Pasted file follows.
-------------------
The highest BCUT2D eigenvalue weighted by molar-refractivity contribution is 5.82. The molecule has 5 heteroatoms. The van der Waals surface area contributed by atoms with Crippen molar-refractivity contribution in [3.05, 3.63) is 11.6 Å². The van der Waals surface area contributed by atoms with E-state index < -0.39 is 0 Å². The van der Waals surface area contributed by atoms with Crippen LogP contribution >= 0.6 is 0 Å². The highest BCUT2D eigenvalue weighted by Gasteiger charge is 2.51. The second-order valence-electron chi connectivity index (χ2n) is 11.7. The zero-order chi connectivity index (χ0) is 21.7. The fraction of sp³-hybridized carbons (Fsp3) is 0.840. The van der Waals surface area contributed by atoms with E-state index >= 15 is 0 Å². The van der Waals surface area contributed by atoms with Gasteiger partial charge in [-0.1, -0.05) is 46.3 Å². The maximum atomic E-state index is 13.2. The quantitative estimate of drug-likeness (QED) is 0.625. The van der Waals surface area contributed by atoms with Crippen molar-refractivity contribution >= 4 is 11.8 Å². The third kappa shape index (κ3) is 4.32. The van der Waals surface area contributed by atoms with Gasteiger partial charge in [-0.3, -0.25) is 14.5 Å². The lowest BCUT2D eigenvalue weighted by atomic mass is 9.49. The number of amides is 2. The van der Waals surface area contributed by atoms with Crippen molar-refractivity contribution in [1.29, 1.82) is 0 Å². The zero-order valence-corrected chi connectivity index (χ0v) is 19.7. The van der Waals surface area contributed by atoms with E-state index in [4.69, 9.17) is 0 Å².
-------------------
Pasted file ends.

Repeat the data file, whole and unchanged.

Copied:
The highest BCUT2D eigenvalue weighted by molar-refractivity contribution is 5.82. The molecule has 5 heteroatoms. The van der Waals surface area contributed by atoms with Crippen molar-refractivity contribution in [3.05, 3.63) is 11.6 Å². The van der Waals surface area contributed by atoms with E-state index < -0.39 is 0 Å². The van der Waals surface area contributed by atoms with Crippen LogP contribution >= 0.6 is 0 Å². The highest BCUT2D eigenvalue weighted by Gasteiger charge is 2.51. The second-order valence-electron chi connectivity index (χ2n) is 11.7. The zero-order chi connectivity index (χ0) is 21.7. The fraction of sp³-hybridized carbons (Fsp3) is 0.840. The van der Waals surface area contributed by atoms with E-state index >= 15 is 0 Å². The van der Waals surface area contributed by atoms with Gasteiger partial charge in [-0.1, -0.05) is 46.3 Å². The maximum atomic E-state index is 13.2. The quantitative estimate of drug-likeness (QED) is 0.625. The van der Waals surface area contributed by atoms with Crippen molar-refractivity contribution >= 4 is 11.8 Å². The third kappa shape index (κ3) is 4.32. The van der Waals surface area contributed by atoms with Gasteiger partial charge in [-0.3, -0.25) is 14.5 Å². The lowest BCUT2D eigenvalue weighted by atomic mass is 9.49. The number of amides is 2. The van der Waals surface area contributed by atoms with Crippen molar-refractivity contribution in [1.29, 1.82) is 0 Å². The zero-order valence-corrected chi connectivity index (χ0v) is 19.7. The van der Waals surface area contributed by atoms with E-state index in [4.69, 9.17) is 0 Å².